Research group discovers genetic mutations that cause intestinal obstruction
A research group from Ben-Gurion University of the Negev (BGU) and Soroka University Medical Center led by Prof. Ohad Birk has discovered genetic mutations that lead to intestinal blockages in newborns from two Bedouin tribes in Israel.
The new paper published in the American Journal of Human Genetics identifies mutations in gene GUCY2C that abrogates its function. The mutations were identified in two different Negev Bedouin tribes where there were instances of intestinal obstructions in newborns without any of the other effects of Cystic Fibrosis (CF). The GUCY2C gene is known to activate the CF gene and expresses solely in the intestine.
According to the researchers, "Mutations in the GUCY2C gene might serve to protect against diarrheal infections such as E. coli. Unlike normal laboratory mice that die of severe diarrhea when infected with E. coli bacteria, mice with a GUCY2C mutation do not. Apparently, the mutation might have evolved in the Bedouin to make them more immune to diarrheal diseases and the loss of fluids in their harsh desert climate."
Prof. Birk's group is continuing the research to determine whether more subtle changes in this gene control the tendency for diarrhea or constipation in the population at large. So far, his research group has discovered the genetic mutations that lead to more than 20 diseases in human beings. Birk is the head of BGU's Morris Kahn Laboratory of Human Genetics in the National Institute for Biotechnology in the Negev and of the Genetics Institute at Soroka University Medical Center.
Journal reference: American Journal of Human Genetics
- Researchers identify gene that leads to myopia (nearsightedness) Sep 01, 2011 | not rated yet | 0
- Genetic mutation found in familial chronic diarrhea syndrome Mar 21, 2012 | not rated yet | 0
- Genetic defect found to cause severe epilepsy and mental retardation Oct 12, 2010 | not rated yet | 0
- Gene variations linked to intestinal blockage in newborns with cystic fibrosis Apr 01, 2012 | not rated yet | 0
- Scientists reveal connection between cancer and human evolution Jul 02, 2009 | not rated yet | 0
- Motion perception revisited: High Phi effect challenges established motion perception assumptions Apr 23, 2013 | 3 / 5 (2) | 2
- Anything you can do I can do better: Neuromolecular foundations of the superiority illusion (Update) Apr 02, 2013 | 4.5 / 5 (11) | 5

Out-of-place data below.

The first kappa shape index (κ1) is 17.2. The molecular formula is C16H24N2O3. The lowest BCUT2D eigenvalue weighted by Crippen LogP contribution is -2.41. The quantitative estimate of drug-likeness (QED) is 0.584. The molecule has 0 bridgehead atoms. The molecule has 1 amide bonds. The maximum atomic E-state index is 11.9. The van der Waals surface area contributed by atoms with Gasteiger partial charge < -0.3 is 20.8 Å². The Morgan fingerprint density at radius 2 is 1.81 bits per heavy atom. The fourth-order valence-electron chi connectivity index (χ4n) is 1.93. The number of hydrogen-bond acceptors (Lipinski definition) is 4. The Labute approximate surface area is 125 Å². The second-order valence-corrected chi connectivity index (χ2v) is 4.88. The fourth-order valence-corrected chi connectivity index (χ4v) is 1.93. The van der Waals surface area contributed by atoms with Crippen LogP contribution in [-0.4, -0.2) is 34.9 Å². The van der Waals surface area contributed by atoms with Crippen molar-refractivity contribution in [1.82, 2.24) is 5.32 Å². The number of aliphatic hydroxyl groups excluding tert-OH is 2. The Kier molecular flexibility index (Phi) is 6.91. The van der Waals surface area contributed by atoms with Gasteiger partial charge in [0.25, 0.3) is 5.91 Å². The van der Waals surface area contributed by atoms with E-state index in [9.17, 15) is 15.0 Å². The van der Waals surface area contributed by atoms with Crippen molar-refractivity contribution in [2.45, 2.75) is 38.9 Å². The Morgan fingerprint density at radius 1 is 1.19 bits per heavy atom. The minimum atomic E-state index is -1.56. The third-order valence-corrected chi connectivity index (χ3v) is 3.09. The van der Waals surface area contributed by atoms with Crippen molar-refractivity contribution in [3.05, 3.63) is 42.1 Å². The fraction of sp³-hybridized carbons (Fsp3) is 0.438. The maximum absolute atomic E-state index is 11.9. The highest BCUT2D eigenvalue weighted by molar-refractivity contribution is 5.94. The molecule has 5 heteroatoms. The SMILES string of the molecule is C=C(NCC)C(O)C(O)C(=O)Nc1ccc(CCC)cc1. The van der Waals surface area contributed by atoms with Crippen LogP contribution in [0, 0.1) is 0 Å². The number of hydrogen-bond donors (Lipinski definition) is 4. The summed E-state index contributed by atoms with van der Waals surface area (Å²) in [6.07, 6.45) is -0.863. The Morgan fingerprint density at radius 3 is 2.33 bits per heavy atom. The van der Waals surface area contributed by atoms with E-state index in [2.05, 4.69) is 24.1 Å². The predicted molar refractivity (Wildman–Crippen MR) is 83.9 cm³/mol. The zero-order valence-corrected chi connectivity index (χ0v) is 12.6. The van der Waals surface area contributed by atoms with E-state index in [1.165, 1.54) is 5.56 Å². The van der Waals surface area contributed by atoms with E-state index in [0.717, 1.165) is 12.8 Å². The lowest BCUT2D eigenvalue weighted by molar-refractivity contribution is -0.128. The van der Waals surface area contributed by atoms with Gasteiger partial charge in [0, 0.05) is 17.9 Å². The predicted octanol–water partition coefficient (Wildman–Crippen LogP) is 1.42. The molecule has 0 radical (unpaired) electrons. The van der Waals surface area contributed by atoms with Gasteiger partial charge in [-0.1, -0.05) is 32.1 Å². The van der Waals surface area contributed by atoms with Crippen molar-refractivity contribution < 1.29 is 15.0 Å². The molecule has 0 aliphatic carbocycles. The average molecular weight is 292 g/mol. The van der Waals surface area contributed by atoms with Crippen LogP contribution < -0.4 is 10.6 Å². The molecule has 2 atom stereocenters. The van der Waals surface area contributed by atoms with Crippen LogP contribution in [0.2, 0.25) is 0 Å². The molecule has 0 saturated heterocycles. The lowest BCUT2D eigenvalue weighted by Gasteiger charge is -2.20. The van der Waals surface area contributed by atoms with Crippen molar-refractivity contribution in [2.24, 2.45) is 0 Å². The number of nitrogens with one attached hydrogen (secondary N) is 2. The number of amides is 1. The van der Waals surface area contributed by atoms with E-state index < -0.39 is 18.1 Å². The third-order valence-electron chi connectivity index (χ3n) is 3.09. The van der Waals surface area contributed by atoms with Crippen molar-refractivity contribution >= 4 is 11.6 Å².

- The visual system as economist: Neural resource allocation in visual adaptation Mar 30, 2013 | 5 / 5 (2) | 9
- Separate lives: Neuronal and organismal lifespans decoupled Mar 27, 2013 | 4.9 / 5 (8) | 0
- Sizing things up: The evolutionary neurobiology of scale invariance Feb 28, 2013 | 4.8 / 5 (10) | 14
Classical and Quantum Mechanics via Lie algebras
Apr 15, 2011 I'd like to open a discussion thread for version 2 of the draft of my book ''Classical and Quantum Mechanics via Lie algebras'', available online at http://lanl.arxiv.org/abs/0810.1019 , and for the...
- More from Physics Forums - Independent Research
More news stories
Two mutations central to the development of infantile myofibromatosis (IM)—a disorder characterized by multiple tumors involving the skin, bone, and soft tissue—may provide new therapeutic targets, according to researchers ...
Genetics 11 hours ago | 3 / 5 (2) | 0 |
Can human genes be patented? That was the question posed by Alan J. Snyder, vice president and associate provost for research and graduate studies at Lehigh, and Lee Kaplan, scientific director of cellular and molecular genetics ...
Genetics 18 hours ago | 4 / 5 (1) | 0
Researchers from Queen Mary, University of London have led the largest sequencing study of human disease to date, investigating the genetic basis of six autoimmune diseases.
Genetics May 22, 2013 | 4.5 / 5 (4) | 0 |
University of Minnesota Medical School researchers from the Masonic Cancer Center, University of Minnesota, in partnership with the University's Brain Tumor Program, have developed a new mouse model of malignant peripheral ...
Genetics May 20, 2013 | 5 / 5 (1) | 0 |
Northwestern University scientists have shown a gene involved in neurodegenerative disease also plays a critical role in the proper function of the circadian clock.
Genetics May 16, 2013 | 3 / 5 (1) | 1 |
(Medical Xpress)—A new study by researchers in the US has shown that an ancient virus can be modified to help in the fight against the simian immunodeficiency virus SIV, which is the equivalent in monkeys ...
17 hours ago | 5 / 5 (3) | 0 |
Women at a particular stage in their monthly menstrual cycle may be more vulnerable to some of the psychological side-effects associated with stressful experiences, according to a study from UCL.
14 hours ago | 3.7 / 5 (3) | 0 |
Biological processes are generally based on events at the molecular and cellular level. To understand what happens in the course of infections, diseases or normal bodily functions, scientists would need to ...
14 hours ago | 5 / 5 (4) | 0 |
How can healthy people who hear voices help schizophrenics? Finding the answer for this is at the centre of research conducted at the University of Bergen.
17 hours ago | 4 / 5 (2) | 2
(Medical Xpress)—The way Alzheimer's disease is portrayed by advocacy groups and the media is having undue influence on the euthanasia debate, according to a Deakin University nursing ethics professor.
18 hours ago | not rated yet | 2
(Medical Xpress)—Patients with diabetes who are depressed are much more likely to develop episodes of dangerously low blood sugars, or hypoglycemia, than are those who are not depressed, a new study has ...
18 hours ago | not rated yet | 0 |